Source creators. There is a correspondence between the source creators used by dictionaries and those used by metaontologies. Corresponding to the literary figures who originate new terms in works of literature are the knowledge engineers who originate and use new metalevel terms in objectlevel ontologies.
What is an Ontology? (distinctions) The object/meta distinction.  An objectlevel ontology represents some aspect of the “real world”. We distinguish between populated and unpopulated ontologies.
 Unpopulated ontologies have only type information [aka schemas or theories].
 Populated ontologies have both type and instance information, plus the classification relationship between these two kinds of things [aka databases or logics].
 A metalevel ontology is an ontology about ontologies. It represents some aspect of the organization of objectlevel ontologies.
The prescriptive/descriptive distinction.  Both dictionaries and ontologies come in two basic philosophies: prescriptive or descriptive. A descriptive dictionary or ontology describes actual usage. Most modern dictionaries are descriptive. The IFF is a descriptive metatheory, since it uses the constraint called “conceptual warrant”.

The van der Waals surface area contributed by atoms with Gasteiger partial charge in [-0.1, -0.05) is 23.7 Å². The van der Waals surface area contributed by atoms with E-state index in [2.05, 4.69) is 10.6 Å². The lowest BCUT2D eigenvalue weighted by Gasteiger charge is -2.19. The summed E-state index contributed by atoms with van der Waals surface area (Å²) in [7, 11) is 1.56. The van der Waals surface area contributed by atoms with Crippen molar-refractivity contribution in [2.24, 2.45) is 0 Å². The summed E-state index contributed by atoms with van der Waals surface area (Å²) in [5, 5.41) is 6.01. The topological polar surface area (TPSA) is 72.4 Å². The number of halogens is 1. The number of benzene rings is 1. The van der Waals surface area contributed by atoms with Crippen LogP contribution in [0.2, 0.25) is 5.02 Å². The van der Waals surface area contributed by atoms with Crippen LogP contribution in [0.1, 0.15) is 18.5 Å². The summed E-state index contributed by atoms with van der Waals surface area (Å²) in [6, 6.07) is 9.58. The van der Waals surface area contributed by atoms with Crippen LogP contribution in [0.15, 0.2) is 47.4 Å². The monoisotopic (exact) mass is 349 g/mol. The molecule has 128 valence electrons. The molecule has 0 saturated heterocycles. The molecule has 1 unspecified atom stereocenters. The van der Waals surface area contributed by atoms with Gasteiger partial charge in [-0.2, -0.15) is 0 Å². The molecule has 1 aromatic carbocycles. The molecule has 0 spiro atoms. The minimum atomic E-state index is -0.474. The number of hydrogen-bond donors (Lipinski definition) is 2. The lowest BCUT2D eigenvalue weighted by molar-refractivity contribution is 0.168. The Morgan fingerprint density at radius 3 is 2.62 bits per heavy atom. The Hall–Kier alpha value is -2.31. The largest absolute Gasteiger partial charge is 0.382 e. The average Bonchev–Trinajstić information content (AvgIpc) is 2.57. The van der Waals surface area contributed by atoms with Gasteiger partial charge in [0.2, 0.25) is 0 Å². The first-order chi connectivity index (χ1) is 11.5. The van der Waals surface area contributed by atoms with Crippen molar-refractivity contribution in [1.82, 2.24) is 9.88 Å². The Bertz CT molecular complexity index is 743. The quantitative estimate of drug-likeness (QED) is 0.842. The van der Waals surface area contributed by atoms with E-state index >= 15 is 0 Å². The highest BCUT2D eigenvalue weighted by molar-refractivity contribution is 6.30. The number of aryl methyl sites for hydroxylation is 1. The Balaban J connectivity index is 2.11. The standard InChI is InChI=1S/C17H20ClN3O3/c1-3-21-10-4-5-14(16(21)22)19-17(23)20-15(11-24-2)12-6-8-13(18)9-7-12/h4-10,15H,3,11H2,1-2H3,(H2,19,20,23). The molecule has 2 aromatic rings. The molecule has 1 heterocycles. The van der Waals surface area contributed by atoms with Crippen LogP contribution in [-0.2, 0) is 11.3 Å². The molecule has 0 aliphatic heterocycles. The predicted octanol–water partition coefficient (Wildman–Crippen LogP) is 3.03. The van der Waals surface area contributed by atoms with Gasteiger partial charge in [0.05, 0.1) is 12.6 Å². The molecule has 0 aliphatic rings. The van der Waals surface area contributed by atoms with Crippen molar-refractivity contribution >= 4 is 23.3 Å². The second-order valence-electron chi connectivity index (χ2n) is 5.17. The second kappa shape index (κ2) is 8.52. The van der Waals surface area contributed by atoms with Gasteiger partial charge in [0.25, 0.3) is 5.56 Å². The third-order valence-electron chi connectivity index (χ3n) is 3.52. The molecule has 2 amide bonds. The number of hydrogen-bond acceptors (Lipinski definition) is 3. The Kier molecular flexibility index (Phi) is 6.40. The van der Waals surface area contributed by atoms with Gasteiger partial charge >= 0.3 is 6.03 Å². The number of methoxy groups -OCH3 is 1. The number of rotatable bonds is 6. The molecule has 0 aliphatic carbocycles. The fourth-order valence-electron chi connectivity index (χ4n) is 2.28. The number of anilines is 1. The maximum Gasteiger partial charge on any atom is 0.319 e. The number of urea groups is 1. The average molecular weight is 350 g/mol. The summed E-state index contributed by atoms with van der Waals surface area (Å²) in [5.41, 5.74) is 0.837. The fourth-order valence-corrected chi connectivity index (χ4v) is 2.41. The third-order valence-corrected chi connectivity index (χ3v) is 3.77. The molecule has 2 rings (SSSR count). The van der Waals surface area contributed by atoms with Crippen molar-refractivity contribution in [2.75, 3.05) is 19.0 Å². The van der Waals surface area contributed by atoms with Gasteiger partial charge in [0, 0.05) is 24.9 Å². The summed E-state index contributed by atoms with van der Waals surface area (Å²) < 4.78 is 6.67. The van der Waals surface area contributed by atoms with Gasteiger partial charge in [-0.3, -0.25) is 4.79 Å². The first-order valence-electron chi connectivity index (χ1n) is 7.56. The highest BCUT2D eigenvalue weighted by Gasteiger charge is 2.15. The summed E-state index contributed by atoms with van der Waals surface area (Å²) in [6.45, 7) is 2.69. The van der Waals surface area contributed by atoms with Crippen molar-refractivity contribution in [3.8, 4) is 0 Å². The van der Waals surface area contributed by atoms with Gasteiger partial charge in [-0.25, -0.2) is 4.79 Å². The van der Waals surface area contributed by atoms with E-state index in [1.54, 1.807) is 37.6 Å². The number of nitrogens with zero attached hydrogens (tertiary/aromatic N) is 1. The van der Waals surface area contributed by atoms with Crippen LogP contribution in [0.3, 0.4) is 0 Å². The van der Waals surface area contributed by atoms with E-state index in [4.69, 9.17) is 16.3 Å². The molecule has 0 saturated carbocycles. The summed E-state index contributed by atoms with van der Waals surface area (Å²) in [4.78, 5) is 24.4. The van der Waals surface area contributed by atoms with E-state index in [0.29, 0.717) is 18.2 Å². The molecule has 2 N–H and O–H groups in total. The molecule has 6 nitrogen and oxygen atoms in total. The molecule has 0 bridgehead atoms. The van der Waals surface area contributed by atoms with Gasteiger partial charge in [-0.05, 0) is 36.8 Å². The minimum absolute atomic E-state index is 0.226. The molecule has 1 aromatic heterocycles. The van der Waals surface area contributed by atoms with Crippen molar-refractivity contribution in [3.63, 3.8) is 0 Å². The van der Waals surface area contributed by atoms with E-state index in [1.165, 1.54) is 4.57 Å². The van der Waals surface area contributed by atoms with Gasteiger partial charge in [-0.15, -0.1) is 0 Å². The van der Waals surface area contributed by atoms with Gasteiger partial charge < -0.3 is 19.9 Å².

The monolithic/modular distinction.  The monolithicmodular distinction is important for the maintenance of objectlevel ontologies. A monolithic ontology is onesizefitsall. The monolithic approach is not compatible with the need for continual revision and consistency checking. The modular approach, which advocates the lattice and category of theories constructions, is very compatible with these needs.
The SUOIFF Project
Origins and Influences
The Categorical Manifesto Mathematical Context (~ Category)  “To each species of mathematical structure, there corresponds a category whose objects have that structure, and whose morphisms preserve it.”
Passage (Construction) between Contexts (~ Functor)  “To any natural construction on structures of one species, yielding structures of another species, there corresponds a functor from the category of the first species to the category of the second.”
Generalized Inverse (~ Adjunction)  “To any canonical construction from one species of structure to another corresponds an adjunction between the corresponding categories.”
 Two special cases: